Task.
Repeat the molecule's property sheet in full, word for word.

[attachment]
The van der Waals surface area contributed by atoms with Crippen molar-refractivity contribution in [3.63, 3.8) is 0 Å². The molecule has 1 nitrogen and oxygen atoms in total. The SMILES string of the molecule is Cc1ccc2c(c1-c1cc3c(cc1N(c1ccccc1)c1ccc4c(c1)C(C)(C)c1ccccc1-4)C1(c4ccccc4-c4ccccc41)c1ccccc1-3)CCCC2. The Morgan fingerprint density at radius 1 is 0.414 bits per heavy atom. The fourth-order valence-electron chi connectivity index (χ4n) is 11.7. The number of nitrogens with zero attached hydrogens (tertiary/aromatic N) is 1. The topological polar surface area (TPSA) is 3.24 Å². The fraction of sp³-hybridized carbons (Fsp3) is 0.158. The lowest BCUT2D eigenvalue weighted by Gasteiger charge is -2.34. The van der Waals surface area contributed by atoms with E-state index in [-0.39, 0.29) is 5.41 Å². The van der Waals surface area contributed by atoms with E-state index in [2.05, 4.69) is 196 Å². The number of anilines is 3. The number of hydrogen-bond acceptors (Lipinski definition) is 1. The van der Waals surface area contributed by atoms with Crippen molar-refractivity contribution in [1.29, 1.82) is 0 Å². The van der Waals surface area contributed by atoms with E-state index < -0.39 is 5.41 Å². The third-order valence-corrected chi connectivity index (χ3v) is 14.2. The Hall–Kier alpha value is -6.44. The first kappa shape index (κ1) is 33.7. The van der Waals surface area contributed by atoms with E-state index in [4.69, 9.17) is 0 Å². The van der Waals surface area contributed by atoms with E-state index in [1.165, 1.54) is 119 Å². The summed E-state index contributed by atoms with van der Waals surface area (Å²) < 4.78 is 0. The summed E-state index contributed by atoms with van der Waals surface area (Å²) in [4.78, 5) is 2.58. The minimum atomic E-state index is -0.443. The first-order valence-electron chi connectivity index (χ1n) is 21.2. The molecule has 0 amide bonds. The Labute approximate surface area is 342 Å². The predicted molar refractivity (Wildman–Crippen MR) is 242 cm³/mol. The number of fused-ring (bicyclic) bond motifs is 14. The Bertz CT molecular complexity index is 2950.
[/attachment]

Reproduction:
The van der Waals surface area contributed by atoms with Crippen molar-refractivity contribution in [3.63, 3.8) is 0 Å². The molecule has 1 nitrogen and oxygen atoms in total. The SMILES string of the molecule is Cc1ccc2c(c1-c1cc3c(cc1N(c1ccccc1)c1ccc4c(c1)C(C)(C)c1ccccc1-4)C1(c4ccccc4-c4ccccc41)c1ccccc1-3)CCCC2. The Morgan fingerprint density at radius 1 is 0.414 bits per heavy atom. The fourth-order valence-electron chi connectivity index (χ4n) is 11.7. The number of nitrogens with zero attached hydrogens (tertiary/aromatic N) is 1. The topological polar surface area (TPSA) is 3.24 Å². The fraction of sp³-hybridized carbons (Fsp3) is 0.158. The lowest BCUT2D eigenvalue weighted by Gasteiger charge is -2.34. The van der Waals surface area contributed by atoms with E-state index in [-0.39, 0.29) is 5.41 Å². The van der Waals surface area contributed by atoms with E-state index in [2.05, 4.69) is 196 Å². The number of anilines is 3. The number of hydrogen-bond acceptors (Lipinski definition) is 1. The van der Waals surface area contributed by atoms with Crippen molar-refractivity contribution in [1.29, 1.82) is 0 Å². The van der Waals surface area contributed by atoms with E-state index < -0.39 is 5.41 Å². The third-order valence-corrected chi connectivity index (χ3v) is 14.2. The Hall–Kier alpha value is -6.44. The first kappa shape index (κ1) is 33.7. The van der Waals surface area contributed by atoms with E-state index in [4.69, 9.17) is 0 Å². The van der Waals surface area contributed by atoms with E-state index in [1.165, 1.54) is 119 Å². The summed E-state index contributed by atoms with van der Waals surface area (Å²) < 4.78 is 0. The summed E-state index contributed by atoms with van der Waals surface area (Å²) in [4.78, 5) is 2.58. The minimum atomic E-state index is -0.443. The first-order valence-electron chi connectivity index (χ1n) is 21.2. The molecule has 0 amide bonds. The Labute approximate surface area is 342 Å². The predicted molar refractivity (Wildman–Crippen MR) is 242 cm³/mol. The number of fused-ring (bicyclic) bond motifs is 14. The Bertz CT molecular complexity index is 2950.